About Me

Saturday, 29 December 2007

Christmas Telly

There's been a few telly treats to brighten the dark, damp days and nights but the best thing this Christmas (even counting Dr Who) has to be last night's network TV premier of Alan Bennett's The History Boys, which I didn't get round to seeing at the flicks.

Bennett really is a nation treasure. Watching the History Boys was like finding a dark chocolate Brazil amongst a box of soft-centered dairy creams.

Thursday, 27 December 2007

Festive Ennui

The frost has gone, replaced by rain. Back to the usual damp and soggy. Christmas is over, sort of, and it's that weird period between Christmas and New Year, which feels like Sunday has been stretched out over a week. Rain is forecast everyday till Sunday.

Friday, 14 December 2007

No star gazing here

So much for Geminidis. I spent approximately one minute looking up at the sky but it was too cold so I gave up and went to bed. What did I expect, I haven't even got a telescope? The gap between whimsy and reality remains as vast as ever.

The only time I've ever seen falling stars was a Glastonbury in 1978. Lying flat on my back outside the tent, with my boy friend; staring up into they sky, listening to music floating up from the Pyramid stage (it was quite a small festival back then) and watching stars slide across the galaxy floor above my head. A little slice of heaven.

Thursday, 13 December 2007

Bound feet and Geminids

Christmas is around the corner and there's quite a lot of stuff still to do and I'm really feeling the lack of light.

It's very cold tonight. It feels like the coldest snap in a long time. There was frost on the ground this morning and, out of fear of slipping, I found myself walking down Heartbreak Hill like a Chinese woman back in the days when foot binding was a popular method of keeping the female population in their place. I looked quite ridiculous but at least I kept upright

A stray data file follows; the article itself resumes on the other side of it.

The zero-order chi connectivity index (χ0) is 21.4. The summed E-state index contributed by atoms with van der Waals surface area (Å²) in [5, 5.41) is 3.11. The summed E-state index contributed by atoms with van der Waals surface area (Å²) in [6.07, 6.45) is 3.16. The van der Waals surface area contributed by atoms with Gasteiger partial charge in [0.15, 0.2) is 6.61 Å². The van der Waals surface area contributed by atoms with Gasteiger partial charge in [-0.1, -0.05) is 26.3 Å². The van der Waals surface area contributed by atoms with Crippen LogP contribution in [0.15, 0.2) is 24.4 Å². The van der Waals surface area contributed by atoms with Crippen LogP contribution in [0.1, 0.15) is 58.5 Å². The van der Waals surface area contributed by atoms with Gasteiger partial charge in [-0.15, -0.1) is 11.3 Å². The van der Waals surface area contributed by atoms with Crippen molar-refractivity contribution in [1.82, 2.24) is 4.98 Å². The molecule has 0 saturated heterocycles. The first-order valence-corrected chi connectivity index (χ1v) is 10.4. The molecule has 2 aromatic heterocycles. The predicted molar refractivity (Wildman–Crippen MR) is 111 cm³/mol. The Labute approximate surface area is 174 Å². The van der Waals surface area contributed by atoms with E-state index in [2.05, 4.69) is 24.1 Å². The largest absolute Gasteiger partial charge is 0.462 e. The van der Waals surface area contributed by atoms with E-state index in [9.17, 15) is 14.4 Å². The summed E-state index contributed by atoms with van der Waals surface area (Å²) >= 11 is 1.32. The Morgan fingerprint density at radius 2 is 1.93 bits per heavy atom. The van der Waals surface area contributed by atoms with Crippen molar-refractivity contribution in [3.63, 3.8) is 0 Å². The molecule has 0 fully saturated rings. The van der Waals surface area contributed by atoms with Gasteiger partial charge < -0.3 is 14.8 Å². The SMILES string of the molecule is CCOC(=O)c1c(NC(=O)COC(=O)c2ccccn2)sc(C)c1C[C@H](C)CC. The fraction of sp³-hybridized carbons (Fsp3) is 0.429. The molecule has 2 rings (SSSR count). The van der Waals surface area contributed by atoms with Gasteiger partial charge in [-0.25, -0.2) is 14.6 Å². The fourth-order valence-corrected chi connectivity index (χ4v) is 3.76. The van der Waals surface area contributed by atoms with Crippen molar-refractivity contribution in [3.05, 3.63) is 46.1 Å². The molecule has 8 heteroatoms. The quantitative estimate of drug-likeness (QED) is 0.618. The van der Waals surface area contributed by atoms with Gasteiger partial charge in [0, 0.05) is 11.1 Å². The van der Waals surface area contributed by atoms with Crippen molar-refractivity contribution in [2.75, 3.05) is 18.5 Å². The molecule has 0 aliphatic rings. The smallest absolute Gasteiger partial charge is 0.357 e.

Today and tomorrow are good times to see meteor showers called Geminads. Not quite sure what they are but a quick Google tells me these showers come from a certain part of the sky and were first observed during the C19th. They were left behind by the asteroid 3200 Phaethon. Wonder if I'll get to see any?

Friday, 26 October 2007

Arnside 25/10/07

A grey heron stands still in the estuary, waiting for a catch. Behind it the railway viaduct stretches out. The heron turns its head but, otherwise, is not disturbed by the rattle of the passenger train travelling north. At the edge of the water, a pair of redshanks skittle manically across the mudflat, seeking out worms and shellfish left behind by the outgoing tide.

This is dangerous ground. The coastguard office's warnings are clear: fast rising tides, quicksands and hidden channels. Faster currents disturb the slower moving tide as it tracks towards the sea. The Kent Estuary, like Morecambe bay where the river meets the sea can, as the Chinese cockle pickers tragically discovered, prove lethal.

The autumn light begins to fade over the Lakeland hills and the green, lowland meadows. The long, flat stretch of treacherous mud reveals ever more of itself as the tide continues to recede.

It's getting colder and I'm glad to board the train. A few miles down the line, we pass through Carnforth Railway Station. With its rescued clock and refurbished refreshment bar, it's become a heritage memorial to the British Film Industry. This is the station where David Lean directed Noel Coward's Brief Encounter, voted second in a poll to discover Britain's most romantic movie. It starred Celia Johnson and Trevor Howard, all clipped vowels and crisp consonants. Not quite what you'd expect in this northern outpost. All that repressed emotion and need to do the right thing, I reckon that would have gone down well enough up here, though.